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Vintage Seamaster 120, with the Cal. 565 running +1 per day with a positional variation over 6 positions of just 5 seconds...exceeds any modern watch spec out there.



Produced in March 1968, and initially sold to Germany according the the extract of the archives from Omega. Great little watch and these are hard to find in really good condition. Lots of fakes out there as well, so buyers beware.

Cheers, Al
 

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How are these from your perspective on the bench? The one caveat I've seen from owners is that they magnetize easier than they'd like.
Very good. I see plenty of magnetized watches, so I don't think these are any more vulnerable than other watches in general. Here's one from a while back - you can see the hands are magnetized:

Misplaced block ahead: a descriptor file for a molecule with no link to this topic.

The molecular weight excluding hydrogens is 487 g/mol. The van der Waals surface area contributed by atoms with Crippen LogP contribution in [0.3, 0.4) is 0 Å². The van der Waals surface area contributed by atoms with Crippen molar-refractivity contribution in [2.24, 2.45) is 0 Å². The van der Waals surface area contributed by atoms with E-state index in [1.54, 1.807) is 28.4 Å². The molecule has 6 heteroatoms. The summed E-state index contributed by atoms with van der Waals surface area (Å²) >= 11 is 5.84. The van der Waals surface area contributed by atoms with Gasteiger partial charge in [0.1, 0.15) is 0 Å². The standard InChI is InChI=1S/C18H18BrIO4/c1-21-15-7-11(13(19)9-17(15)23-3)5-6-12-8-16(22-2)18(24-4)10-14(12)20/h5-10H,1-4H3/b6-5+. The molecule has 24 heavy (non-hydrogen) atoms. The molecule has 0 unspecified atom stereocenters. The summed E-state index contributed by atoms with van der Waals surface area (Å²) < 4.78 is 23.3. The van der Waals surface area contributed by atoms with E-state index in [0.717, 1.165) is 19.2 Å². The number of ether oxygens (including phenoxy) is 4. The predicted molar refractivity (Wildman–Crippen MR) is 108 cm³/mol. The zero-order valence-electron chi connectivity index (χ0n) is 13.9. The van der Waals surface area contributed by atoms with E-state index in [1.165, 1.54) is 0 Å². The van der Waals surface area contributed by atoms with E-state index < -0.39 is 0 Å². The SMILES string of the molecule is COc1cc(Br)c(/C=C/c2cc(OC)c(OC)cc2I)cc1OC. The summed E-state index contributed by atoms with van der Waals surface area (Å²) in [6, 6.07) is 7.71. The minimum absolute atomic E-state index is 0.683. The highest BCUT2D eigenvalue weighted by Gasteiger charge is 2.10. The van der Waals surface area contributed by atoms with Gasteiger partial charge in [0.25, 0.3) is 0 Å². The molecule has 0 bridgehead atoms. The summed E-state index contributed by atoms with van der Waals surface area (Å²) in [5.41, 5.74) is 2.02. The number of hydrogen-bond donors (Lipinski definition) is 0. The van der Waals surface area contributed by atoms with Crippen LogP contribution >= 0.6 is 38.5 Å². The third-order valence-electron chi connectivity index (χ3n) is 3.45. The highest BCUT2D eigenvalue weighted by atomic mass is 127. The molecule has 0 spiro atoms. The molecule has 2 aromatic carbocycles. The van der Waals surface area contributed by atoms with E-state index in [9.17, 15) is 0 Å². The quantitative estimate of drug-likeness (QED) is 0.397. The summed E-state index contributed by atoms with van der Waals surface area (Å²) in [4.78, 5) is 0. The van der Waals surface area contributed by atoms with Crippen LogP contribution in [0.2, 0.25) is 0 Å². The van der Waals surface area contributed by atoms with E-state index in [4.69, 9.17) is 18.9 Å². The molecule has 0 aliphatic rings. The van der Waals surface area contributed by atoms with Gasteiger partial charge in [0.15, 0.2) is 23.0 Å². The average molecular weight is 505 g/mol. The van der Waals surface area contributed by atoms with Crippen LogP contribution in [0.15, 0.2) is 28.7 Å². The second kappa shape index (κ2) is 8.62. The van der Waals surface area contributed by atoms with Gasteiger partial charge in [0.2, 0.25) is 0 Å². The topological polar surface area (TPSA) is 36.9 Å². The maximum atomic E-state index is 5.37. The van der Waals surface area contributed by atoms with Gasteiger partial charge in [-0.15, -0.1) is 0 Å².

But this can happen even on a quartz watch, like this Cartier - the seconds hand was touching the minute hand because of the magnetism, stopping the watch:



It actually came back a second time for this, and they asked me to remove the seconds hand so it wouldn't happen again.

The only reason why they might be more prone is due to the thin cases and proximity of the balance spring to the outside of the case. Magnetic field strength varies based on the distance to the object and follows the inverse cube law. But even the one above that had the magnetized hands was only running +30 per day on average, so not like it was minutes fast per hour, so the balance spring coils weren't sticking together or anything.

In pretty much all of them that I have serviced to date, the total positional variation at full wind over 6 positions has been well under 10 seconds, so this is well within the requirements for COSC, METAS, "Rolex super duper whatever" standards, etc. This is the one with the magnetized hands after service:



Cheers, Al
 
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